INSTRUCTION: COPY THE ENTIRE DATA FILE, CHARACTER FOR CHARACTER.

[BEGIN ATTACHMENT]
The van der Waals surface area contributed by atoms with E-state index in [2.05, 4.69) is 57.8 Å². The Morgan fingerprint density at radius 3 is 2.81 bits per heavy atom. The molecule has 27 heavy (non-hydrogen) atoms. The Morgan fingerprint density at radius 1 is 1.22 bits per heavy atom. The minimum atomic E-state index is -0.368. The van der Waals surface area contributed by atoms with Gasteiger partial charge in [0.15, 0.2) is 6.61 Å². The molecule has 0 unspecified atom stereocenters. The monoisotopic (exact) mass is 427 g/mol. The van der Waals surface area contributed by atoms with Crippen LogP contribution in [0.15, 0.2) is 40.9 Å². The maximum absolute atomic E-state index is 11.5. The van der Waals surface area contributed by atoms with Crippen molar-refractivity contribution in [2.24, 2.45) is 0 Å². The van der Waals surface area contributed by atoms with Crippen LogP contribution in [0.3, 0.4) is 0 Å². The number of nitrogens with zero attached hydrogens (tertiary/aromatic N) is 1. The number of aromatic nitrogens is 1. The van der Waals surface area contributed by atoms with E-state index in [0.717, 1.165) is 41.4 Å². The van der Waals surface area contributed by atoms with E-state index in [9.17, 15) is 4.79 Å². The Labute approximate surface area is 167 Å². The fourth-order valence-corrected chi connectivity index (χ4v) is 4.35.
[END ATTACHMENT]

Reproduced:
The van der Waals surface area contributed by atoms with E-state index in [2.05, 4.69) is 57.8 Å². The Morgan fingerprint density at radius 3 is 2.81 bits per heavy atom. The molecule has 27 heavy (non-hydrogen) atoms. The Morgan fingerprint density at radius 1 is 1.22 bits per heavy atom. The minimum atomic E-state index is -0.368. The van der Waals surface area contributed by atoms with Gasteiger partial charge in [0.15, 0.2) is 6.61 Å². The molecule has 0 unspecified atom stereocenters. The monoisotopic (exact) mass is 427 g/mol. The van der Waals surface area contributed by atoms with Crippen LogP contribution in [0.15, 0.2) is 40.9 Å². The maximum absolute atomic E-state index is 11.5. The van der Waals surface area contributed by atoms with Crippen molar-refractivity contribution in [2.24, 2.45) is 0 Å². The van der Waals surface area contributed by atoms with Crippen LogP contribution in [0.3, 0.4) is 0 Å². The number of nitrogens with zero attached hydrogens (tertiary/aromatic N) is 1. The number of aromatic nitrogens is 1. The van der Waals surface area contributed by atoms with E-state index in [0.717, 1.165) is 41.4 Å². The van der Waals surface area contributed by atoms with E-state index in [9.17, 15) is 4.79 Å². The Labute approximate surface area is 167 Å². The fourth-order valence-corrected chi connectivity index (χ4v) is 4.35.